Friday, September 04, 2015

Train faster, generalize better: Stability of stochastic gradient descent

From the conclusion

Algorithm Design
Finally, we note that stability may also provide new ideas for designing learning rules. There are a variety of successful methods in machine learning and signal processing that do not compute an exact stochastic gradient, yet are known to find quality stationary points in theory and practice [5]. Do the ideas developed in this paper provide new insights into how to design learning rules that accelerate the convergence and improve the generalization of SGM?

Train faster, generalize better: Stability of stochastic gradient descent by Moritz Hardt, Benjamin Recht, Yoram Singer

We show that any model trained by a stochastic gradient method with few iterations has vanishing generalization error. We prove this by showing the method is algorithmically stable in the sense of Bousquet and Elisseeff. Our analysis only employs elementary tools from convex and continuous optimization. Our results apply to both convex and non-convex optimization under standard Lipschitz and smoothness assumptions.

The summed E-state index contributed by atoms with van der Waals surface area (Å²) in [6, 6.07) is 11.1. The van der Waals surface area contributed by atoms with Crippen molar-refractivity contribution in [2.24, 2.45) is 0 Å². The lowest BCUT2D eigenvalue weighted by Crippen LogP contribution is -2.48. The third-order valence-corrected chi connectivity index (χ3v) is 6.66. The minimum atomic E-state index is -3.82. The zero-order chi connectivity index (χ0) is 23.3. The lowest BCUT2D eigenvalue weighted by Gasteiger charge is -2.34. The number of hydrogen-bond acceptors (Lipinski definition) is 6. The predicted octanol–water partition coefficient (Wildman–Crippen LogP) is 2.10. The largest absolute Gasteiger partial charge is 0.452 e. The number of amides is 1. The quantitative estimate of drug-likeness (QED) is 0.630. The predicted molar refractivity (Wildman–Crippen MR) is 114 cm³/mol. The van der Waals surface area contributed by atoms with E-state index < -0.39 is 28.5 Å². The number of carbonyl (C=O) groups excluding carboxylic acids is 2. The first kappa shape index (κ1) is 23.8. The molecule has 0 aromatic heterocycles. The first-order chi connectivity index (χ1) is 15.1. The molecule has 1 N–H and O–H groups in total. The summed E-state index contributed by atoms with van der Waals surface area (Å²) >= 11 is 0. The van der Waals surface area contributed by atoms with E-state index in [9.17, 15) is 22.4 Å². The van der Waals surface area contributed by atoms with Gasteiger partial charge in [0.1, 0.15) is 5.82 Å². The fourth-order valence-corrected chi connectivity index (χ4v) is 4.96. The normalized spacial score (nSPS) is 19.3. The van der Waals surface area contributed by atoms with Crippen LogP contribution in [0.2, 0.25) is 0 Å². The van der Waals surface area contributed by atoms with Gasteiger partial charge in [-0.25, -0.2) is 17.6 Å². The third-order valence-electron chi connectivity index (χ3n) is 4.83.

Applying our results to the convex case, we provide new explanations for why multiple epochs of stochastic gradient descent generalize well in practice. In the nonconvex case, we provide a new interpretation of common practices in neural networks, and provide a formal rationale for stability-promoting mechanisms in training large, deep models. Conceptually, our findings underscore the importance of reducing training time beyond its obvious benefit.
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